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Unearthing history

Experiential learning offers unexpected treasures for students
March 8, 2013

Unearthing history
Western students unearth history and a whole lot more on an archeological dig in northern England.

In an unforgettable moment, Lauren Flynn touched something time had forgotten.

As she pulled apart a clump of soil dug from an archeological site in northern England, she discovered a nearly 2,000-year-old boot. Or more accurately, she found the sole of a large boot once worn by a Roman soldier.

“I was almost in tears to be able to touch something from the ancient world,” says Lauren, BA’12, “and to see the footprint of the Roman soldier on the sole, that was a phenomenal experience that I will never forget.”

Experience is what the Vindolanda Field School at Western is all about. In the summer of 2012, Lauren and seven of her classmates dug through mud at the Vindolanda site in northern England to unearth artifacts at a first-century Roman fort near Hadrian’s Wall.

“The ancient world can be a distant subject to some, but when students venture out of the classroom and participate in archeological digs, history comes alive,” says Beth Greene, assistant professor of classics at Western. “They experience where people lived, ate, worked and even threw birthday parties – and how these people are quite similar to us.”

While giving students the chance to practice excavation techniques such as how to hold a trowel and how to take environmental samples, the School offers evening lectures and weekend field trips that ground the hands-on archeological experiences, while also teaching life lessons.

“At Vindolanda, the students quickly discover they are outsiders who need to respect the cultural significance and sensitivity of the place and people,” says Alex Meyer, assistant professor of classics at Western. “This awareness can translate into so many different areas of their lives.”

Fourth-year classics student Sarah Taylor agrees, saying she became more confident in her studies through her Vindolanda experience.

“Every day I woke up grateful to have such an amazing adventure as a student – learning what it means to be an archeologist and realizing this is something I want to do,” says Sarah, who’s now exploring options to attend graduate school.

Making it possible
For Lauren and Sarah, getting to Vindolanda was a team effort. Part of that team included donors such as Audrey Amo, BA’69, MA’70. She contributed to the Global Opportunities (GO) Awards program, which provides scholarships for Western students to learn outside of Canada.

“My heart belongs to the ancient world,” says Amo, a retired teacher and principal in Toronto, who once took her students on field trips to Rome. “Knowing what going to Vindolanda could do for students by offering them concrete learning, I knew I wanted to help them experience the wonders of art, history and archeology – and make a difference.”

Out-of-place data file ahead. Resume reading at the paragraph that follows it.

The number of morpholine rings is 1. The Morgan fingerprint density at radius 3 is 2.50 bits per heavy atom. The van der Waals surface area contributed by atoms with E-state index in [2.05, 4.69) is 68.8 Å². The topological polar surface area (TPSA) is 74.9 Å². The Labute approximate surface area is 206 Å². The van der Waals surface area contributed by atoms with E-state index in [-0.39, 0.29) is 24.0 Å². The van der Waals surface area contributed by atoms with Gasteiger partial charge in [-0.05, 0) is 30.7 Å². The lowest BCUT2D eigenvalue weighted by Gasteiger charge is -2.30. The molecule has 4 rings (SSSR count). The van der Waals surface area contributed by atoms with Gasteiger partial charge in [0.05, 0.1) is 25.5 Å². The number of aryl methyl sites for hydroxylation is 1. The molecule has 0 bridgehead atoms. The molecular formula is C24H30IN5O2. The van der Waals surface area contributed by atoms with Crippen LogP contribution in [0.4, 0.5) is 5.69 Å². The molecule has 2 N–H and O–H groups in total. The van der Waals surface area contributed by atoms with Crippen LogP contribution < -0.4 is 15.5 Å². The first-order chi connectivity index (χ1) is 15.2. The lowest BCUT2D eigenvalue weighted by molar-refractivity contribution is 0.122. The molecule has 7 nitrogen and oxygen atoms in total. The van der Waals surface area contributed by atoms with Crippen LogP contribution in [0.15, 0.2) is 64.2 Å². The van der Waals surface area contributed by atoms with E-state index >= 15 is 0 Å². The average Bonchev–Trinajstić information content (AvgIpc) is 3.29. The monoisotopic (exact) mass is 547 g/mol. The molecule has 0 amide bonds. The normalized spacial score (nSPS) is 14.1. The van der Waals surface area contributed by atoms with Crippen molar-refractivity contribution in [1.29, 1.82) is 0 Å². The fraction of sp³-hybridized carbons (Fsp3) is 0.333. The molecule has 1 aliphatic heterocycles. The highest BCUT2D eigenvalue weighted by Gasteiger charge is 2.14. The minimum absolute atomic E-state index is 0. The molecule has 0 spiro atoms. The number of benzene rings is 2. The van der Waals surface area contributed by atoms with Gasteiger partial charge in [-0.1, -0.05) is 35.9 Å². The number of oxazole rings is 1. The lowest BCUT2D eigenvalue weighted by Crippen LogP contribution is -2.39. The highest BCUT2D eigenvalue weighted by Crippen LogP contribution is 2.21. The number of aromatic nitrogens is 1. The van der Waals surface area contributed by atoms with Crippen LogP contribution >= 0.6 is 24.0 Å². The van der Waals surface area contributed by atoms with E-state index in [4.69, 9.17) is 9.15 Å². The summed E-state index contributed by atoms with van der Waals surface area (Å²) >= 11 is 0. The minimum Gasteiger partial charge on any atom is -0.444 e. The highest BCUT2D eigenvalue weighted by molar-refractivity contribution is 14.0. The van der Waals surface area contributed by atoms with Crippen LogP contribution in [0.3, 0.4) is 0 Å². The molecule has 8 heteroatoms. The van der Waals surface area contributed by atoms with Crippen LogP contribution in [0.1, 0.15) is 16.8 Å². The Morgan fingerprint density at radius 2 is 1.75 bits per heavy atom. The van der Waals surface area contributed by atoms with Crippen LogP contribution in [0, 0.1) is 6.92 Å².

Every day during the Field School, Amo followed their adventures on the student blog. “I watched them blossom as they discovered the Roman world coming alive right before their eyes,” says Amo, whose GO Award made it possible for Lauren to hold history in her hands.

“That scholarship meant everything to me,” says Lauren, who hopes to volunteer at Vindolanda in the future. “Because I could go, I’ve become more sure of myself and I realize now how much I want to work with artifacts.”

For Greene and Meyer, the Field School’s co-ordinators, contributions to student awards are epic. All of the students who travelled to Vindolanda last year received a scholarship.

“They were acutely aware of the generosity that made their experiences possible,” says Greene, “Having someone standing behind them, supporting them in their studies is priceless.”

As priceless as holding an ancient shoe in your hand.

Read firsthand accounts at the Vindolanda Field School on the student blog.

About GO Awards
Global Opportunities (GO) Awards provide scholarships for Western students to experience learning through international field schools, exchange programs or study abroad semesters. These awards support one of our Be Extraordinary goals: to enable 10 per cent of students to spend part of their Western education outside of Canada. In recognition of the value of international learning to our students, Western is offering matching funds to alumni and friends who support GO Awards.


This article appeared in the Winter 2013 edition of Impact Western
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